Fig. 1. Clutch volume versus adult body mass for extant archosaurs, divided into four taxon/care models (7). Species data points and corresponding regression lines are plotted together (A) or separately by model (B). Color code for all graphs: green, crocodile-maternal; black, bird-biparental; orange, bird-maternal; blue, bird-paternal; red diamonds, non-avian maniraptoran dinosaurs (Troodon, Oviraptor, and Citipati); red stars, other non-avian dinosaurs. No dinosaurs were included in the fitting of any regression lines. The three avian models (biparental, maternal, and paternal) are statistically distinct from each other (table S2). For birds, paternal care is associated with relatively larger clutch volumes than either biparental or maternal care over most body sizes; biparental care is associated with the smallest relative clutch volumes. The bird-paternal regression most likely accounts for the clutch volume-body mass relationship in Troodon and the two oviraptorids. [larger view].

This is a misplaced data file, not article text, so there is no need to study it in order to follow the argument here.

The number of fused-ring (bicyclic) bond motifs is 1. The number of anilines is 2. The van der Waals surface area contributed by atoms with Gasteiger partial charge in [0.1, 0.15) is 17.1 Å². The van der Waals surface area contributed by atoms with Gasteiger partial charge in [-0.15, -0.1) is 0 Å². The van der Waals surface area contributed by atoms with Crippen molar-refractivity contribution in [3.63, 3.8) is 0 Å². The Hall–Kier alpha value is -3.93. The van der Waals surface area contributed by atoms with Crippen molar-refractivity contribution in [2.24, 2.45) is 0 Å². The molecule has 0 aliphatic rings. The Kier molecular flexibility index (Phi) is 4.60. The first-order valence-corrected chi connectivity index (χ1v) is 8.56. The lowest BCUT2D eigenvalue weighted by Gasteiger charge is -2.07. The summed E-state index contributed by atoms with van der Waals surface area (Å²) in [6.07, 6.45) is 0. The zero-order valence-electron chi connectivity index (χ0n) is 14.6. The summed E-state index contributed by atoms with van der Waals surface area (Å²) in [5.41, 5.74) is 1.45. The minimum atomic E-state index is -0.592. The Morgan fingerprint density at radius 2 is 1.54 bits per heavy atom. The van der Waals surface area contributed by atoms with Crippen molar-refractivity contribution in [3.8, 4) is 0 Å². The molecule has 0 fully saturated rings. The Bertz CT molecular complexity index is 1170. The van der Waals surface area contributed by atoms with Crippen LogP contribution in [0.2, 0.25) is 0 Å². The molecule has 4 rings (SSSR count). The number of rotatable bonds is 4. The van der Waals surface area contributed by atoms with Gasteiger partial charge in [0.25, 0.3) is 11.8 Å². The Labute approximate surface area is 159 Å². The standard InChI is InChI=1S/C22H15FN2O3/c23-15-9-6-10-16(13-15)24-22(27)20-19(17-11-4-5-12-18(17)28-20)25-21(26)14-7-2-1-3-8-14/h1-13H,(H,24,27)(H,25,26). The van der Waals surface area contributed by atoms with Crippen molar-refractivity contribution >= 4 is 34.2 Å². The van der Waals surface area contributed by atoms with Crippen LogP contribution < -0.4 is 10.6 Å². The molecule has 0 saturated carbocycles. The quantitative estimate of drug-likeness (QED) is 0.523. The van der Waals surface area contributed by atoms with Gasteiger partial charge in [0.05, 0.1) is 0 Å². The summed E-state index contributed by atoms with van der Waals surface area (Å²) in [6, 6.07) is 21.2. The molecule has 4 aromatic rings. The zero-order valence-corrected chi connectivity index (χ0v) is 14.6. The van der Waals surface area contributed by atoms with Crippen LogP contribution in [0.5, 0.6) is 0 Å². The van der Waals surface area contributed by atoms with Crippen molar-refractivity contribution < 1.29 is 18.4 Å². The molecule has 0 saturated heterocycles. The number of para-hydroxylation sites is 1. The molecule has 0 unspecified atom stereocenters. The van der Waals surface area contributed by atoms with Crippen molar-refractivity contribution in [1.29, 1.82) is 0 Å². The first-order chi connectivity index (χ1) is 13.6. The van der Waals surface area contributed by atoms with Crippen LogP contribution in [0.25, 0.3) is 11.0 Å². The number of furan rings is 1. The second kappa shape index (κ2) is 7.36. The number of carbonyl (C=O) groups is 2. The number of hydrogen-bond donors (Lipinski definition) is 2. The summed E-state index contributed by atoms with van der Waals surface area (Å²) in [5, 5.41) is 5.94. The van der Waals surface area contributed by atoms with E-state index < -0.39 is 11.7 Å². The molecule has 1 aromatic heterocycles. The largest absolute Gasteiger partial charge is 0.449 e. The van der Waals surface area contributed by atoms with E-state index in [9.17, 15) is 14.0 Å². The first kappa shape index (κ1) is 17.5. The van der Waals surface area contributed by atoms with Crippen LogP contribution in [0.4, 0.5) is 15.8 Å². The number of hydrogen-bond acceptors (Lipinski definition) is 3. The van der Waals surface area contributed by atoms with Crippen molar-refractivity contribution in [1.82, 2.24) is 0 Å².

DOI: 10.1126/science.1163245.

Based on previous findings, the researchers already knew that complete clutches for Troodon and the oviraptorids comprised between 22 to 30 large eggs. So they compared the dinosaur data to their four parental models, and they found that the clutch volume-adult body mass ratios for the dinosaurs more closely matched the bird-paternal model than any of the others (bird-maternal, crocodile-maternal, or bird-biparental models).

Rhe statistical models predict that these dinosaurs likely were showing paternal care, but were the actual incubating dinosaurs really males? To answer this question, the researchers tested their models by examining the fossil bones themselves.